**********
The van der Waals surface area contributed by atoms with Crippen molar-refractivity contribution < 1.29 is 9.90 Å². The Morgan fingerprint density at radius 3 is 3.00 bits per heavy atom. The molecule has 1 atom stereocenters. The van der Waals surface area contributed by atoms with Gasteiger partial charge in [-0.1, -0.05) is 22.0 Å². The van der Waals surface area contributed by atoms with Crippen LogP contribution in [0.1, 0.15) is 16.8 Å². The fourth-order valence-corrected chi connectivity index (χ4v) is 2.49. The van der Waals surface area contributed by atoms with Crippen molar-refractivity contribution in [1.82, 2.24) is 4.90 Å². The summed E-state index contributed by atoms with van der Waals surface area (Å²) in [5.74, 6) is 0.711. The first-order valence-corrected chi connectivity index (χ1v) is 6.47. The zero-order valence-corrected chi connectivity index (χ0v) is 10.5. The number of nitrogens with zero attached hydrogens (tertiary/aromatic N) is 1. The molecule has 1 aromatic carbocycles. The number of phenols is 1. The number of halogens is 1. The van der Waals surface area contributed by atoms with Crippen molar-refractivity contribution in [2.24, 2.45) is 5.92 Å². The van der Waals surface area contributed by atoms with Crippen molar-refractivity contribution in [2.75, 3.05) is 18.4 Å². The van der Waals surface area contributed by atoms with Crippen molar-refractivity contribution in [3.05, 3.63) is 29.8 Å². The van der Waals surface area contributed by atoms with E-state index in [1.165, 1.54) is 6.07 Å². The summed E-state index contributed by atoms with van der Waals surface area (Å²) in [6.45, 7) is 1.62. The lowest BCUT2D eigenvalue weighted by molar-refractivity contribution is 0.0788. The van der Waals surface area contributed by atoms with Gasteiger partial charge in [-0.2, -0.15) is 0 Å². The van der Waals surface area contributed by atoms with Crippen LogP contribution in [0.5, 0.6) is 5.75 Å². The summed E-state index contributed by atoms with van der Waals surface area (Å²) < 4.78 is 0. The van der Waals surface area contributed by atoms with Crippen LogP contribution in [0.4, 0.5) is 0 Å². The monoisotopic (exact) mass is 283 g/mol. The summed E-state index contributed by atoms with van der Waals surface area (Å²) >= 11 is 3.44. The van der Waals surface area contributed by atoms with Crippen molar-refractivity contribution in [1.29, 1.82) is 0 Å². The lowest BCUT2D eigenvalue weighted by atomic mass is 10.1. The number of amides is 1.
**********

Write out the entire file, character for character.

The van der Waals surface area contributed by atoms with Crippen molar-refractivity contribution < 1.29 is 9.90 Å². The Morgan fingerprint density at radius 3 is 3.00 bits per heavy atom. The molecule has 1 atom stereocenters. The van der Waals surface area contributed by atoms with Gasteiger partial charge in [-0.1, -0.05) is 22.0 Å². The van der Waals surface area contributed by atoms with Crippen LogP contribution in [0.1, 0.15) is 16.8 Å². The fourth-order valence-corrected chi connectivity index (χ4v) is 2.49. The van der Waals surface area contributed by atoms with Crippen molar-refractivity contribution in [1.82, 2.24) is 4.90 Å². The summed E-state index contributed by atoms with van der Waals surface area (Å²) in [5.74, 6) is 0.711. The first-order valence-corrected chi connectivity index (χ1v) is 6.47. The zero-order valence-corrected chi connectivity index (χ0v) is 10.5. The number of nitrogens with zero attached hydrogens (tertiary/aromatic N) is 1. The molecule has 1 aromatic carbocycles. The number of phenols is 1. The number of halogens is 1. The van der Waals surface area contributed by atoms with Crippen molar-refractivity contribution in [2.24, 2.45) is 5.92 Å². The van der Waals surface area contributed by atoms with Crippen molar-refractivity contribution in [2.75, 3.05) is 18.4 Å². The van der Waals surface area contributed by atoms with Crippen molar-refractivity contribution in [3.05, 3.63) is 29.8 Å². The van der Waals surface area contributed by atoms with E-state index in [1.165, 1.54) is 6.07 Å². The summed E-state index contributed by atoms with van der Waals surface area (Å²) in [6.45, 7) is 1.62. The lowest BCUT2D eigenvalue weighted by molar-refractivity contribution is 0.0788. The van der Waals surface area contributed by atoms with Gasteiger partial charge in [-0.2, -0.15) is 0 Å². The van der Waals surface area contributed by atoms with Crippen LogP contribution in [0.5, 0.6) is 5.75 Å². The summed E-state index contributed by atoms with van der Waals surface area (Å²) < 4.78 is 0. The van der Waals surface area contributed by atoms with Crippen LogP contribution in [0.4, 0.5) is 0 Å². The monoisotopic (exact) mass is 283 g/mol. The summed E-state index contributed by atoms with van der Waals surface area (Å²) >= 11 is 3.44. The van der Waals surface area contributed by atoms with Crippen molar-refractivity contribution in [1.29, 1.82) is 0 Å². The lowest BCUT2D eigenvalue weighted by atomic mass is 10.1. The number of amides is 1.